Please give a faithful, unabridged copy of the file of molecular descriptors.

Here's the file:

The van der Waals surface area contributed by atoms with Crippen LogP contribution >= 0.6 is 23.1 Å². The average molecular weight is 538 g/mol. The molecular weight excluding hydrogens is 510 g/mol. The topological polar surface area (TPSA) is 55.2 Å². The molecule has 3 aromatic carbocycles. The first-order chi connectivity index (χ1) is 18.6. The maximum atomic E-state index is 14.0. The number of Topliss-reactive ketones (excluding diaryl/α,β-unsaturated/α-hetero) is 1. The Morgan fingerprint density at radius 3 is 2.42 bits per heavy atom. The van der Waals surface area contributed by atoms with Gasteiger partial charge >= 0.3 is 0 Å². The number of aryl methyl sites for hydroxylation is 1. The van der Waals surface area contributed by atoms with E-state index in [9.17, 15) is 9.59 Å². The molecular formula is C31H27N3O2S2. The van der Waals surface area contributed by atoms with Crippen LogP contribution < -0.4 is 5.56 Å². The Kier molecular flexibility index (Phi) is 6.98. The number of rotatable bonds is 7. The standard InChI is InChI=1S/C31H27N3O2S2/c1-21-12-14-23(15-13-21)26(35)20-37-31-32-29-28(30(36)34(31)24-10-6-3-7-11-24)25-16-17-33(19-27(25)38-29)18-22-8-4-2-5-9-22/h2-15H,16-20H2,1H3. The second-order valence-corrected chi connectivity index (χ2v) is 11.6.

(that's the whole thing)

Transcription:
The van der Waals surface area contributed by atoms with Crippen LogP contribution >= 0.6 is 23.1 Å². The average molecular weight is 538 g/mol. The molecular weight excluding hydrogens is 510 g/mol. The topological polar surface area (TPSA) is 55.2 Å². The molecule has 3 aromatic carbocycles. The first-order chi connectivity index (χ1) is 18.6. The maximum atomic E-state index is 14.0. The number of Topliss-reactive ketones (excluding diaryl/α,β-unsaturated/α-hetero) is 1. The Morgan fingerprint density at radius 3 is 2.42 bits per heavy atom. The van der Waals surface area contributed by atoms with Gasteiger partial charge >= 0.3 is 0 Å². The number of aryl methyl sites for hydroxylation is 1. The van der Waals surface area contributed by atoms with E-state index in [9.17, 15) is 9.59 Å². The molecular formula is C31H27N3O2S2. The van der Waals surface area contributed by atoms with Crippen LogP contribution < -0.4 is 5.56 Å². The Kier molecular flexibility index (Phi) is 6.98. The number of rotatable bonds is 7. The standard InChI is InChI=1S/C31H27N3O2S2/c1-21-12-14-23(15-13-21)26(35)20-37-31-32-29-28(30(36)34(31)24-10-6-3-7-11-24)25-16-17-33(19-27(25)38-29)18-22-8-4-2-5-9-22/h2-15H,16-20H2,1H3. The second-order valence-corrected chi connectivity index (χ2v) is 11.6.